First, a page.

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Is the following proof adequate to evaluate; $$\lim_{n \to \infty} \int_0^1 \frac{dx}{x^n + 1}$$

Proof

As the upper and lower bounds of integration are respectively $0$ and $1$, we have that $0<x<1, x\in \mathbb{R}$, and hence, as $|x|<1 \Rightarrow \lim_{n \to \infty} |x|^n = 0 \Rightarrow \lim_{n \to \infty} x^n=0$. Consequently; $$\lim_{n \to \infty} \int_0^1 \frac{dx}{x^n + 1} = \int_0^1 \lim_{n \to \infty} \frac{dx}{x^n + 1} = \int_0^1 \frac{dx}{0+1} = 1$$

Issue

One of my issues with the proof is that it seems to exclude the upper bound when $x=1$, do the bounds of integration restrict the values of $x$ to $0<x<1$ or to $0 \leq x \leq 1$?

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    $\begingroup$ Interchanging integrals and limits isn't valid in general (Googling "gliding hump" will probably lead you to examples). Though you could apply the Dominated Convergence Theorem to justify the interchange in this case. $\endgroup$ – Daniel Schepler Jan 12 '18 at 21:44
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You can't just switch like that the limit and the integral! However, it is true that the limite is $1$. Take $\varepsilon\in(0,1)$. If $n$ is big enough, then $$(\forall x\in[0,1-\varepsilon]):\frac{x^n}{x^n+1}<\varepsilon$$and therefore$$\int_0^1\frac{x^n}{x^n+1}\,\mathrm dx=\int_0^{1-\varepsilon}\frac{x^n}{x^n+1}\,\mathrm dx+\int_{1-\varepsilon}^1\frac{x^n}{x^n+1}\,\mathrm dx<\varepsilon(1-\varepsilon)+\frac{\varepsilon}2.$$Since this number is as small as you wish,$$\lim_{n\to\infty}\int_0^1\frac{x^n}{x^n+1}\,\mathrm dx=0.$$Since$$(\forall x\in[0,1]):\frac{x^n}{x^n+1}+\frac1{x^n+1}=1,$$this is the same thing as saying that$$\lim_{n\to\infty}\int_0^1\frac1{x^n+1}\,\mathrm dx=1.$$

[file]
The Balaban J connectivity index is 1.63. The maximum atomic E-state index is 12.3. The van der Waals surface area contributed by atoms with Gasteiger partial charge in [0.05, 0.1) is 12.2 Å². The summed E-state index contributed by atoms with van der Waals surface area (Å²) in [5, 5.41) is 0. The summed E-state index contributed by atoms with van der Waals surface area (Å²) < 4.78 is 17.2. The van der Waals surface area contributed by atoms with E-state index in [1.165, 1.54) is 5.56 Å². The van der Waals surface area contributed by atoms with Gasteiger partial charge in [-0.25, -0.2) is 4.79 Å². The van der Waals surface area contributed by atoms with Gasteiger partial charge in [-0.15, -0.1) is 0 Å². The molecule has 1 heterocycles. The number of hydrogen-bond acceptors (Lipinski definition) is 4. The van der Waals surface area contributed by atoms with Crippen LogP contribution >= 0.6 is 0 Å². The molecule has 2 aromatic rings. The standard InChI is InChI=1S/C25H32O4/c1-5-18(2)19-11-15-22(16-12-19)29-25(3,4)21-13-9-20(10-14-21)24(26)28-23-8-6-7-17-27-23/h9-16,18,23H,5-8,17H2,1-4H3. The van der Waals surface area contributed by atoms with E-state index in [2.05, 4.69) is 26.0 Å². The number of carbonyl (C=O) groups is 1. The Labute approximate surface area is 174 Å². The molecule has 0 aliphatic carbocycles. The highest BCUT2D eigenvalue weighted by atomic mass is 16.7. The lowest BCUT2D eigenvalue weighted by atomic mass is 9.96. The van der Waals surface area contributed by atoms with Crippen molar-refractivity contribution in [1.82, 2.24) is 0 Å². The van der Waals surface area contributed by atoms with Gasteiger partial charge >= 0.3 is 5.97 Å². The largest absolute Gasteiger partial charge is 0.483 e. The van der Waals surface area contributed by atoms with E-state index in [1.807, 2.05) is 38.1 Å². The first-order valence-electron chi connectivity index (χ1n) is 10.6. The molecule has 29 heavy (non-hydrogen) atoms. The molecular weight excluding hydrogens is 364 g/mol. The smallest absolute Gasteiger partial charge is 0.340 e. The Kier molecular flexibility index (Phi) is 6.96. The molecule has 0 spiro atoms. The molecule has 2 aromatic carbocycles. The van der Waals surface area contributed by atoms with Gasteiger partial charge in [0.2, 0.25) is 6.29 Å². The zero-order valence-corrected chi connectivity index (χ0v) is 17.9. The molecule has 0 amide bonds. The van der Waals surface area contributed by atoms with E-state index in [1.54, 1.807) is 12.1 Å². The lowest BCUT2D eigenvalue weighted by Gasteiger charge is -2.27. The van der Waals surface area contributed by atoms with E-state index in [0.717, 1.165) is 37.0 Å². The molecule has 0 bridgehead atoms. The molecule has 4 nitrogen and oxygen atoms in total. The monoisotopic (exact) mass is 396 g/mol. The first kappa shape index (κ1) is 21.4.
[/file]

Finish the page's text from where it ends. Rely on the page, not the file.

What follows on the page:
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  • $\begingroup$ Does it equal $0$ or $1$? $\endgroup$ – frog1944 Jan 12 '18 at 21:50
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    $\begingroup$ @frog1944 I made a mistake. I hope that all is well now. $\endgroup$ – José Carlos Santos Jan 12 '18 at 21:57
  • $\begingroup$ $\frac{x^n}{x^n+1}\leq x^n$. $\endgroup$ – Riemann Feb 1 at 6:46
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There is a big problem with your proof. The problem is not that the point $x=1$ is left out, the problem is that in general $$\lim_{n\to\infty}\int_0^1f_n\ne\int_0^1\lim_{n\to\infty}f_n.$$That works if the sequence $(f_n)$ converges uniformly, but here the convergence is not uniform.

Hint: Let $\epsilon>0$. Since you have $0\le f_n\le 1$ you have $$\left|\int_{1-\epsilon}^1f_n\right|<\epsilon$$for every $n$. And you do have $f_n\to1$ uniformly on $[0,1-\epsilon]$, so $$\left|\int_0^{1-\epsilon}f_n-(1-\epsilon)\right|<\epsilon$$if $n$ is large enough; hence the triangle inequality shows that $$\left|\int_0^1f_n-1\right|<3\epsilon$$if $n$ is large enough.

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